The 2007 UNAIDS/WHO AIDS epidemic update recently released has revised the global estimate of HIV/AIDS primarily due to a major reduction of the estimate for India to 2.5 million people living with HIV/AIDS, which is less than half of the previous official estimate of 5.7 million people. This revision is based on new population-based data from the National Family Health Survey in India.
A commentary published in the Lancet on World AIDS Day by health research experts at The George Institute India, explains the basis of this drop and the implications for future planning of HIV/AIDS control in India. Author Professor Lalit Dandona, Senior Director of The George Institute India and Chair of International Public Health at The University of Sydney School of Public Health, said today, "The data from the recent National Family Health Survey support the findings from similar studies we conducted in southern India, where we showed that the previously used official method for estimation of HIV burden in India was in fact not valid, and led to a 2•5 times higher estimate than what is actually the case."
Professor Dandona explains that well-designed scientific population-based surveys provide a more reliable representation of HIV in India, compared to the official method used so far, which extrapolated data directly from large public-sector hospitals to the population. "The official method overestimated the burden of HIV in India as the profile of patients visiting large public-sector hospitals is quite different from the population at large, in terms of disease distribution including HIV," he said.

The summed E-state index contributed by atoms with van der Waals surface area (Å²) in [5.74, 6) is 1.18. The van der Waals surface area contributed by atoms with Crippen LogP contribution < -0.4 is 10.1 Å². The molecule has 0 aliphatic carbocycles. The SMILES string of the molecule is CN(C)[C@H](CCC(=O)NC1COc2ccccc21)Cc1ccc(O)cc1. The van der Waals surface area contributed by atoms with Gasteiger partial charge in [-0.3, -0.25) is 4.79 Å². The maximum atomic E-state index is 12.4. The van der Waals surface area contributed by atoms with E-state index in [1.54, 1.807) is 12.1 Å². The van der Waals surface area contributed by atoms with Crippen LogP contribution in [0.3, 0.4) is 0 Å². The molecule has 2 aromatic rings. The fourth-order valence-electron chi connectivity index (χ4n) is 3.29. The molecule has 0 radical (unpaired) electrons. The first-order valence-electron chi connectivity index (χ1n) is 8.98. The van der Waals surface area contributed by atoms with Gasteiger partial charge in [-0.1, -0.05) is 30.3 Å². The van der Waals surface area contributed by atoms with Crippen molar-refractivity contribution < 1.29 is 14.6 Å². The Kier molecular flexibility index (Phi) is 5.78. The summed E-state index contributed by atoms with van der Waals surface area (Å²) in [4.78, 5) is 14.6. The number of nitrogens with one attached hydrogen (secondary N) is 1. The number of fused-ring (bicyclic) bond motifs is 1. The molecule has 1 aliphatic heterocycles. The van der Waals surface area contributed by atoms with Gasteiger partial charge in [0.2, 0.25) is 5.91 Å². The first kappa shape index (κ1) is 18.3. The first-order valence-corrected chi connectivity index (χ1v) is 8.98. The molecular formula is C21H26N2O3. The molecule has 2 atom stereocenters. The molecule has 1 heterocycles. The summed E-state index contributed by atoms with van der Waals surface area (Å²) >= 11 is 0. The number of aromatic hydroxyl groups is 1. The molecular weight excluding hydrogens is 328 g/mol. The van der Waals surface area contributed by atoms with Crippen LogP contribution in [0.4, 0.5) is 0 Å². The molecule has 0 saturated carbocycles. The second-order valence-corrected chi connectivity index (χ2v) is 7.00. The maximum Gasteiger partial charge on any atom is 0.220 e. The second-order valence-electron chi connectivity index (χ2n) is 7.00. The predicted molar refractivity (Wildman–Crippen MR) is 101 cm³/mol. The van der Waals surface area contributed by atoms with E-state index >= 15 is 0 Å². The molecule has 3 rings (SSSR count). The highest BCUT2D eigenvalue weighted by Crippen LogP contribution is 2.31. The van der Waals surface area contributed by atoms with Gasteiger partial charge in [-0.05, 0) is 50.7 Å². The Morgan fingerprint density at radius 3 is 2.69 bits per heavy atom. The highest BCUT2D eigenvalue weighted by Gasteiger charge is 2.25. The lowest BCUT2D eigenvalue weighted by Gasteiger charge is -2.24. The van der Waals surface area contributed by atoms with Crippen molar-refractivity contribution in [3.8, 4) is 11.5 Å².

Professor Dandona believes that the new and much reduced HIV estimate for India has several implications. "We can now see that the official method for annual estimation of HIV prevalence in India needs revision. The new figures show the projected number of people needing HIV treatment over the next decade, and the associated resources needed, will be less than previously anticipated."
Importantly, the new HIV estimate for India indicates that HIV rates as seen in sub-Saharan Africa will not occur in India, says Professor Dandona. HIV prevention efforts in India should therefore be targeted directly at high-risk groups, such as sex workers, men who have sex with men, mobile populations (migrant labourers and truckers), people with other sexually transmitted infections, and injection drug users. Other areas of focus should include counselling, testing, prevention of transmission from mother to child, and blood-transfusion safety.
In addition, Professor Dandona says the public-health approach for HIV control in India needs to become more scientific. "The establishment of a reliable estimate of HIV burden in India is only an initial step, what's needed now is more scientific effort to understand the dynamics of HIV spread in India and the impact of interventions on HIV control in India," he said.
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